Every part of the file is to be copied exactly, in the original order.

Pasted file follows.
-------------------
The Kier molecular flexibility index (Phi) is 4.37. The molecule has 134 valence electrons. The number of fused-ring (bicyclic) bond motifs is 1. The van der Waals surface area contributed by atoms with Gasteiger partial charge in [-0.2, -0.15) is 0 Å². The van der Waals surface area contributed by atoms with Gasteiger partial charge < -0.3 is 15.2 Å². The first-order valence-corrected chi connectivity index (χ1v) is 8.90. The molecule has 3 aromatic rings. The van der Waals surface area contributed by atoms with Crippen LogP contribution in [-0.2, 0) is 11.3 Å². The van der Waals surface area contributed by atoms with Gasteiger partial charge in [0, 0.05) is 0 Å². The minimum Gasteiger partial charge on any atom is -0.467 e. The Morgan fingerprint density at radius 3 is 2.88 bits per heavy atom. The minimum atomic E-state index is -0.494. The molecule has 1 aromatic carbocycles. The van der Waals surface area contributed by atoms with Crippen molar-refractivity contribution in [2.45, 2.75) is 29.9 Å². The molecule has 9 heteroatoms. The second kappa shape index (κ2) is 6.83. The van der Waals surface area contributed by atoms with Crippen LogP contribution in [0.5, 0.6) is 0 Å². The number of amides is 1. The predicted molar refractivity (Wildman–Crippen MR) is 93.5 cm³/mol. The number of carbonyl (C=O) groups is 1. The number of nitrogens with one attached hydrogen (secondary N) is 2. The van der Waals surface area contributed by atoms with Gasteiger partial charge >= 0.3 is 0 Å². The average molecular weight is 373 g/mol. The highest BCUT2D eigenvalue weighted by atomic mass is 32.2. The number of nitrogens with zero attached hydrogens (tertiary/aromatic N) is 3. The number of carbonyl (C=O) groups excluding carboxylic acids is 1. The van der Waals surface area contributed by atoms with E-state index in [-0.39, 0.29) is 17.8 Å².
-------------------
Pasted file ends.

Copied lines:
The Kier molecular flexibility index (Phi) is 4.37. The molecule has 134 valence electrons. The number of fused-ring (bicyclic) bond motifs is 1. The van der Waals surface area contributed by atoms with Gasteiger partial charge in [-0.2, -0.15) is 0 Å². The van der Waals surface area contributed by atoms with Gasteiger partial charge < -0.3 is 15.2 Å². The first-order valence-corrected chi connectivity index (χ1v) is 8.90. The molecule has 3 aromatic rings. The van der Waals surface area contributed by atoms with Crippen LogP contribution in [-0.2, 0) is 11.3 Å². The van der Waals surface area contributed by atoms with Gasteiger partial charge in [0, 0.05) is 0 Å². The minimum Gasteiger partial charge on any atom is -0.467 e. The Morgan fingerprint density at radius 3 is 2.88 bits per heavy atom. The minimum atomic E-state index is -0.494. The molecule has 1 aromatic carbocycles. The van der Waals surface area contributed by atoms with Crippen molar-refractivity contribution in [2.45, 2.75) is 29.9 Å². The molecule has 9 heteroatoms. The second kappa shape index (κ2) is 6.83. The van der Waals surface area contributed by atoms with Crippen LogP contribution in [0.5, 0.6) is 0 Å². The number of amides is 1. The predicted molar refractivity (Wildman–Crippen MR) is 93.5 cm³/mol. The number of carbonyl (C=O) groups is 1. The number of nitrogens with one attached hydrogen (secondary N) is 2. The van der Waals surface area contributed by atoms with Gasteiger partial charge >= 0.3 is 0 Å². The average molecular weight is 373 g/mol. The highest BCUT2D eigenvalue weighted by atomic mass is 32.2. The number of nitrogens with zero attached hydrogens (tertiary/aromatic N) is 3. The number of carbonyl (C=O) groups excluding carboxylic acids is 1. The van der Waals surface area contributed by atoms with E-state index in [-0.39, 0.29) is 17.8 Å².